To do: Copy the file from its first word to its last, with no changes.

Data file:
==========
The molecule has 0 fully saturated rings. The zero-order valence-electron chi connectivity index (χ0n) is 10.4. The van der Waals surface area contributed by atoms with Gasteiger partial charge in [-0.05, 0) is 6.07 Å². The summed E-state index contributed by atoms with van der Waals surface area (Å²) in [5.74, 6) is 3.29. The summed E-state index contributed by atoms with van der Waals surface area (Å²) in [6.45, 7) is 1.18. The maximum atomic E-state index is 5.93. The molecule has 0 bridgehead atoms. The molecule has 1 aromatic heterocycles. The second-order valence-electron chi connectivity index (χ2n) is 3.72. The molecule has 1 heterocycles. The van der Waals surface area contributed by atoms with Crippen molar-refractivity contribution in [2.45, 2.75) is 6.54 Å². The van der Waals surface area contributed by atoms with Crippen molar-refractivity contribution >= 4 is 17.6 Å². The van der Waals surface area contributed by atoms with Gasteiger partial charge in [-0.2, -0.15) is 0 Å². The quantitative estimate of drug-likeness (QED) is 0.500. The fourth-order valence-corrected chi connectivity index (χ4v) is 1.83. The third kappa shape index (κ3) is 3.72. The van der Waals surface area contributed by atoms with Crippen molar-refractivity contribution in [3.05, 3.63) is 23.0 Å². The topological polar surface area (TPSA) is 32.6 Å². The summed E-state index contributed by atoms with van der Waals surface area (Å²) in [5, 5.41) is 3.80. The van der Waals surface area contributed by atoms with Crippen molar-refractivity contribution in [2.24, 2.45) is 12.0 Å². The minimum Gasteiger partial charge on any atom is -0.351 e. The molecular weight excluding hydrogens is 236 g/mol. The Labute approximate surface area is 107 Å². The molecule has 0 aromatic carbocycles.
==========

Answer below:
The molecule has 0 fully saturated rings. The zero-order valence-electron chi connectivity index (χ0n) is 10.4. The van der Waals surface area contributed by atoms with Gasteiger partial charge in [-0.05, 0) is 6.07 Å². The summed E-state index contributed by atoms with van der Waals surface area (Å²) in [5.74, 6) is 3.29. The summed E-state index contributed by atoms with van der Waals surface area (Å²) in [6.45, 7) is 1.18. The maximum atomic E-state index is 5.93. The molecule has 0 bridgehead atoms. The molecule has 1 aromatic heterocycles. The second-order valence-electron chi connectivity index (χ2n) is 3.72. The molecule has 1 heterocycles. The van der Waals surface area contributed by atoms with Crippen molar-refractivity contribution in [2.45, 2.75) is 6.54 Å². The van der Waals surface area contributed by atoms with Crippen molar-refractivity contribution >= 4 is 17.6 Å². The van der Waals surface area contributed by atoms with Gasteiger partial charge in [-0.2, -0.15) is 0 Å². The quantitative estimate of drug-likeness (QED) is 0.500. The fourth-order valence-corrected chi connectivity index (χ4v) is 1.83. The third kappa shape index (κ3) is 3.72. The van der Waals surface area contributed by atoms with Crippen molar-refractivity contribution in [3.05, 3.63) is 23.0 Å². The topological polar surface area (TPSA) is 32.6 Å². The summed E-state index contributed by atoms with van der Waals surface area (Å²) in [5, 5.41) is 3.80. The van der Waals surface area contributed by atoms with Crippen molar-refractivity contribution in [2.24, 2.45) is 12.0 Å². The minimum Gasteiger partial charge on any atom is -0.351 e. The molecular weight excluding hydrogens is 236 g/mol. The Labute approximate surface area is 107 Å². The molecule has 0 aromatic carbocycles.